I varies from company to company. However, its usual to say before accepting a position if you have day booked off already and the new company will often honour these.

Dozer Thu 13-Oct-16 16:24:41

Your best chance is to say you have a holiday already booked before you start the job, but unless you have family abroad they might not believe you when it's for christmas.

Otherwise it's entirely up to them.

Oysterbabe Thu 13-Oct-16 16:25:04

You should be allowed to take it but whether you'll be able to have the time off is another matter. We've already done names in a hat for who gets Christmas off.

T0ddlerSlave Thu 13-Oct-16 17:34:42

Yes, standard is to mention when they offer that you would like X dates off. I wouldn't worry so much about a few weeks at Christmas, more of an issue with 2 weeks off in August when it's already thin on the ground.

PigletWasPoohsFriend Thu 13-Oct-16 18:01:52

I wouldn't worry so much about a few weeks at Christmas, more of an issue with 2 weeks off in August when it's already thin on the ground.

I don't know about that.

It would be quite unusual for all Christmas holidays to not have been booked by now.

IamtheDevilsAvocado Fri 14-Oct-16 07:47:53

Thanks for replies! Nothing in contract - just wondered what the general feeling was!

We have family we'd like to see all over the world... And after an appalling year we'd like to see them!

ThenLaterWhenItGotDark Fri 14-Oct-16 07:53:05

You need to suss out not only the contractual things but I'd also say the general "feeling" in the workplace itself.

You don't want to be "her that started in November and then swanned off for 18 days over Christmas while the rest of us manned the phones"

As a colleague I'd feel fairly miffed (although I'd be surprised if you found holiday slots still available tbh, unless it's the kind of place that literally shuts down for a fortnight) as an employer I'd raise an eyebrow.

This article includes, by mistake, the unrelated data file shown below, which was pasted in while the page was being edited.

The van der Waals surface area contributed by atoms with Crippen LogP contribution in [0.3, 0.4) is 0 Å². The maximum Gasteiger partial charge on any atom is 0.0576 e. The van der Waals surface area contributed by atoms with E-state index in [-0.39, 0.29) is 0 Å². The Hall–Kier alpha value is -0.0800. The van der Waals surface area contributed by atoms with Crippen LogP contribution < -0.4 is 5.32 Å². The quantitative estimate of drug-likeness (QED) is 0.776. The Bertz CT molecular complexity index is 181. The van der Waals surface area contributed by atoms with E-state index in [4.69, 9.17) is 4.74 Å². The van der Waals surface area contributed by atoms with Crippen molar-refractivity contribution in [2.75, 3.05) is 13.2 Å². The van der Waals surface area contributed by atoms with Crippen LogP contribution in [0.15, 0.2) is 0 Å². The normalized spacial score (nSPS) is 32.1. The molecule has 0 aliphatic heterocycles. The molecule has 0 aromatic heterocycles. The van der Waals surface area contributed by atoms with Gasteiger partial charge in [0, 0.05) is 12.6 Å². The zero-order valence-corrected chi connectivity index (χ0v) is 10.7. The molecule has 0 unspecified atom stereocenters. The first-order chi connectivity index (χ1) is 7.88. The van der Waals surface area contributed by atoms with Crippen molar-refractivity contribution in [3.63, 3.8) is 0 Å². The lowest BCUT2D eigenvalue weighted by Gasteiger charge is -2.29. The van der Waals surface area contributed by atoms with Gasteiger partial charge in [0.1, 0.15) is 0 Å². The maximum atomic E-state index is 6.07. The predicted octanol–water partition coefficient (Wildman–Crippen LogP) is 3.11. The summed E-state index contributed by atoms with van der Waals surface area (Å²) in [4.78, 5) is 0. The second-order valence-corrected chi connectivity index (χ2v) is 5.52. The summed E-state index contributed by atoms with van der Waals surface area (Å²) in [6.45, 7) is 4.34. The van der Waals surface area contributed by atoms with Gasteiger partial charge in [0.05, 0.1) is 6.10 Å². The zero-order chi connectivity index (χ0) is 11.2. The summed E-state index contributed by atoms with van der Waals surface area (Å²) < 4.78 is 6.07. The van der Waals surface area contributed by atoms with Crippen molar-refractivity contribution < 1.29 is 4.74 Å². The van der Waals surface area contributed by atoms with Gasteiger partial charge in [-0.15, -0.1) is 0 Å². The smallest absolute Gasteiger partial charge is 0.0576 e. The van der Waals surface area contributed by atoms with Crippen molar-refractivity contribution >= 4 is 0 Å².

TheProblemOfSusan Fri 14-Oct-16 07:57:58

I think you just need to have a conversation at offer stage. There's no need to say you have a holiday booked if it's bit true - say something like "I have longstanding Christmas plans that mean I need to take X Y and Z off. Can that be arranged now?" If they say sure, get it in writing/email and make sure it's booked into their calendars as soon as you start. If they say no, you know where you stand and can accept or not depending on how important it is.

Just be clear that you're not suggesting it, you're asking to have it completely confirmed or not. Employers are totally used to this and if it really is a problem they'll tell you, otherwise it's normal for people to have made plans under one employer that they need to preferably keep under the next one.

Good luck and fingers crossed!

TheProblemOfSusan Fri 14-Oct-16 08:00:27

Oh but I wouldn't take the piss, ask for bare minimum and have a pleasant line in case new colleagues bring it up - "it was such a relief they were so understanding about the longstanding plans I had over Christmas, I'll be first to volunteer to stay next year" or whatever is true.

FluffyFluffster Fri 14-Oct-16 08:07:42

It should be negotiated during the acceptance of the contract. In my job, it's not optional because the office closes for 2 weeks over Christmas. But one recent addition took a 2 week holiday about a month after starting. He'd made it all really clear at the start so it was ok. I can't remember if it was leave without pay though.

WingsofNylon Fri 14-Oct-16 08:08:02

I have a team of 8 and we tend to sort out Christmas in September. Just 2 people needed in the office for the 3 days between boxing day and the 1st. I would never expect a newer employee to ahve to work it with such short notice. Id assume there plans were already set. plus as others have said you may actually be required to take it as they might run out and not be able to be carried over.

The responses here just show the massive variety of workplaces. As your contract says nothing the best step is ask your manager how Christmas is delt with and go from there.

Good luck OP I really hope you do get some time off.

Join the discussion

Join the discussion

Registering is free, easy, and means you can join in the discussion, get discounts, win prizes and lots more.

Register now